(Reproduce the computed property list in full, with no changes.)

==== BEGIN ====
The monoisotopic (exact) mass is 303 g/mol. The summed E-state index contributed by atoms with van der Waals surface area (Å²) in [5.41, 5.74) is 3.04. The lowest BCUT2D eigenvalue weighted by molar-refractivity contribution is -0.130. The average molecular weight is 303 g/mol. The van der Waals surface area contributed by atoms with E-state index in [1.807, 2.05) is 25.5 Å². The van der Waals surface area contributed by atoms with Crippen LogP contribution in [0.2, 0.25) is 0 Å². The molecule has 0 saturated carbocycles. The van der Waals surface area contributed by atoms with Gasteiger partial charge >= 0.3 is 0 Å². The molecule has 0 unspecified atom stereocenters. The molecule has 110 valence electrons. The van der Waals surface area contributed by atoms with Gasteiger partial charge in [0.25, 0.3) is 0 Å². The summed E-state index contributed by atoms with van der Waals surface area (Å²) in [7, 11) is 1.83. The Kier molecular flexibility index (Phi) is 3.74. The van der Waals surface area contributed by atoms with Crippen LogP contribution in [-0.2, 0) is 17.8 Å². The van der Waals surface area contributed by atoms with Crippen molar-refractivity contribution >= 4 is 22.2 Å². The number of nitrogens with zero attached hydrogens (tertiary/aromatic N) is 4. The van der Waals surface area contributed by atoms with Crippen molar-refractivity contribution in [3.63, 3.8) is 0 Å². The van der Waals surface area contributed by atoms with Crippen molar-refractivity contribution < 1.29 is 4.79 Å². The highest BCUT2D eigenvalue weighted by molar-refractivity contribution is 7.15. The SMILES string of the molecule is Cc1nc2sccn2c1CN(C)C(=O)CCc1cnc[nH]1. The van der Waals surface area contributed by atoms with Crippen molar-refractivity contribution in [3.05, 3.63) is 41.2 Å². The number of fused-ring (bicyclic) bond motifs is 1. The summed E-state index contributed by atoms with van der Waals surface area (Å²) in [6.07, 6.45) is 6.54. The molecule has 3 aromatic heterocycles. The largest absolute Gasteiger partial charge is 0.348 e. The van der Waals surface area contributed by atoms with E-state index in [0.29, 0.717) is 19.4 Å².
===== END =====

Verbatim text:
The monoisotopic (exact) mass is 303 g/mol. The summed E-state index contributed by atoms with van der Waals surface area (Å²) in [5.41, 5.74) is 3.04. The lowest BCUT2D eigenvalue weighted by molar-refractivity contribution is -0.130. The average molecular weight is 303 g/mol. The van der Waals surface area contributed by atoms with E-state index in [1.807, 2.05) is 25.5 Å². The van der Waals surface area contributed by atoms with Crippen LogP contribution in [0.2, 0.25) is 0 Å². The molecule has 0 saturated carbocycles. The van der Waals surface area contributed by atoms with Gasteiger partial charge >= 0.3 is 0 Å². The molecule has 0 unspecified atom stereocenters. The molecule has 110 valence electrons. The van der Waals surface area contributed by atoms with Gasteiger partial charge in [0.25, 0.3) is 0 Å². The summed E-state index contributed by atoms with van der Waals surface area (Å²) in [7, 11) is 1.83. The Kier molecular flexibility index (Phi) is 3.74. The van der Waals surface area contributed by atoms with Crippen LogP contribution in [-0.2, 0) is 17.8 Å². The van der Waals surface area contributed by atoms with Crippen molar-refractivity contribution >= 4 is 22.2 Å². The number of nitrogens with zero attached hydrogens (tertiary/aromatic N) is 4. The van der Waals surface area contributed by atoms with Crippen molar-refractivity contribution in [3.63, 3.8) is 0 Å². The van der Waals surface area contributed by atoms with Crippen molar-refractivity contribution < 1.29 is 4.79 Å². The highest BCUT2D eigenvalue weighted by molar-refractivity contribution is 7.15. The SMILES string of the molecule is Cc1nc2sccn2c1CN(C)C(=O)CCc1cnc[nH]1. The van der Waals surface area contributed by atoms with Crippen molar-refractivity contribution in [3.05, 3.63) is 41.2 Å². The number of fused-ring (bicyclic) bond motifs is 1. The summed E-state index contributed by atoms with van der Waals surface area (Å²) in [6.07, 6.45) is 6.54. The molecule has 3 aromatic heterocycles. The largest absolute Gasteiger partial charge is 0.348 e. The van der Waals surface area contributed by atoms with E-state index in [0.29, 0.717) is 19.4 Å².